For one rock fan, the Led Zeppelin copyright trial is the best show in town

Rock fan Blue Boy
Blue Boy, 65, shows his copy of Spirit’s 1968 debut album in his right hand, and the sheet music for Led Zeppelin’s “Stairway to Heaven” in his left. He has attended every day of the Zeppelin-Spirit copyright infringement trial underway in Los Angeles.
(Randy Lewis/Los Angeles Times)

Even in a room with Jimmy Page and Robert Plant, you can’t miss him.

At, or near, the front of the line every day for the past week at the federal courthouse in downtown Los Angeles is the man who calls himself Blue Boy. That’s for the mustache and goatee dyed a royal shade of blue, a little deeper than his pale blue eyes. He will pose for a photograph, but decline to give his real name. 

He’s there — arriving between 6 a.m. and 6:30 a.m. daily – to watch what transpires in the copyright infringement trial over whether Led Zeppelin’s “Stairway to Heaven” was cribbed from L.A. rock band Spirit’s earlier instrumental “Taurus.”

Blue Boy is a fan – of both acts. In fact, if there were a reality show called “Ultimate Rock Fan,” Blue Boy certainly would be in the running.


“This trial is really tearing me apart, because I love both groups,” he said after court adjourned on Wednesday and the case had been given to the eight-member jury by U.S. District Court Judge R. Gary Klausner. That followed five days of testimony that saw Zeppelin singer Plant, guitarist Page and bassist John Paul Jones successively take the witness stand.

Blue Boy on this day is wearing a blue denim jacket, denim jeans and a Jimi Hendrix Experience tie-dyed T-shirt. Just to keep things fair and balanced, Blue Boy pulls out of his bag a vintage copy of the sheet music for “Stairway,” and a 48-year-old copy of Spirit’s debut album.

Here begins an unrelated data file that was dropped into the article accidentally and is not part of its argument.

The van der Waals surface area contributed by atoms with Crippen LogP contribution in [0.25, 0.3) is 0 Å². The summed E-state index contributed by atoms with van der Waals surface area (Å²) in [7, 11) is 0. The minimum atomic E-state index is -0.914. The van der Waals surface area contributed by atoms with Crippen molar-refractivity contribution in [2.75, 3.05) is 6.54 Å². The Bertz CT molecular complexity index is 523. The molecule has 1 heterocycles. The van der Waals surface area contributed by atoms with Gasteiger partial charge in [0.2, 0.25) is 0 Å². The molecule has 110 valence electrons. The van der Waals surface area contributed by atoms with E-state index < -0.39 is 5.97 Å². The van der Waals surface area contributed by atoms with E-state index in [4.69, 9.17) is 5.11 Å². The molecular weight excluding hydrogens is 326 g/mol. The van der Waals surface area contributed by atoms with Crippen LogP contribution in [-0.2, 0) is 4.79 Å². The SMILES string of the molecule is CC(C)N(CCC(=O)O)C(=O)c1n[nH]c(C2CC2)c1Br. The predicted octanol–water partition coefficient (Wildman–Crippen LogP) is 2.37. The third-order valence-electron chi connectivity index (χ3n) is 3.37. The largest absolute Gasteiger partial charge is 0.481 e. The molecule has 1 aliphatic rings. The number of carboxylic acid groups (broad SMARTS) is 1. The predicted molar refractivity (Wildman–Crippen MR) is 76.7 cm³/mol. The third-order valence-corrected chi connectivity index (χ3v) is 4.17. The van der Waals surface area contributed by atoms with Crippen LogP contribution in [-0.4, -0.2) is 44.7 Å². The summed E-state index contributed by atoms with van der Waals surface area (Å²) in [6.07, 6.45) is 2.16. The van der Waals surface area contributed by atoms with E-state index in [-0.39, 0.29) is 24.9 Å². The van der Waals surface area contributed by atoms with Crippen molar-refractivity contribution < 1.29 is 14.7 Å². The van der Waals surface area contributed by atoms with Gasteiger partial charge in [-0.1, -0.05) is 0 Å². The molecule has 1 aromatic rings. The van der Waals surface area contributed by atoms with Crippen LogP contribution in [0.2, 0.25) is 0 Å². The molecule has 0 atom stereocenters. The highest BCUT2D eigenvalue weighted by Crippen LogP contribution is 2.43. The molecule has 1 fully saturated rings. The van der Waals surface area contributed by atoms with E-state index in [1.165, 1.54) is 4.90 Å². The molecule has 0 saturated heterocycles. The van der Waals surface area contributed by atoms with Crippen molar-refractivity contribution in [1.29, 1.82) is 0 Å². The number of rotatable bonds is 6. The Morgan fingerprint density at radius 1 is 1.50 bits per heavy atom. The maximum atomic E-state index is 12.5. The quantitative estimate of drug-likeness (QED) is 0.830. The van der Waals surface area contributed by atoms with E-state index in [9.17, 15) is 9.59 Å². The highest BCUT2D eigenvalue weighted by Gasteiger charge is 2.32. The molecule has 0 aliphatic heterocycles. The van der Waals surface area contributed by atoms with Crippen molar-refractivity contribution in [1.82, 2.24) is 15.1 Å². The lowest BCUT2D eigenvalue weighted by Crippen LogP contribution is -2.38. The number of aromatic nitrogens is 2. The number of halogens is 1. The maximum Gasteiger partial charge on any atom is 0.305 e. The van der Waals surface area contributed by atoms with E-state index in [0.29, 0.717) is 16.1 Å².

“I brought two items from each band with me,” he said of the satchel he brings with him into the courtroom each day.

Blue Boy, 65, is a Southland native who lives in south Redondo Beach. He notes that his residence is only about two blocks away from the apartment complex that used to be home to Spirit founding member and drummer Ed “Cass” Cassidy.


“I used to see him and his wife around there all the time,” he said. “They never invited me in, but I saw them a lot.”

He also saw members of other bands — a lot.

“I love Zeppelin, but I always loved the underground bands a lot too, like Spirit, and Moby Grape and  Arthur Lee & Love.”

He saw the Doors in its infancy, and countless other bands that emerged in Los Angeles and elsewhere in California and up and down the West Coast.

He shares what he says is the piece de resistance among his collection of thousands of classic rock LPs, concert posters and handbills, photos and other memorabilia.

“It’s the poster I got after Arthur Lee & Love played the Wilshire Ebell Theatre,” he said. “I kept walking by and looking at it. I asked the usher how much it would cost to buy it. I just opened my wallet and said, what do you want for it? After a while, she said, ‘What would you do if I gave it to you?’ I told her I would put it in a frame and I’d never get rid of it.

“I don’t ever sell any of my things on eBay,” he said. “That’s ruined things for people like me.”

As to the outcome of the Zeppelin-Spirit trial, Blue Boy said initially he’d sided with Zeppelin’s camp because he likes both songs.


But during the course of the trial he has flipped to supporting Spirit’s team, saying he’s grown suspicious of how consistent the testimony is from Page, Plant and Jones.

“I think they were coached,” he said. “Any time three witnesses say so many of the same things, I have to think they must have been coached.”

Will the jury concur with Blue Boy? We could find out as soon as today.

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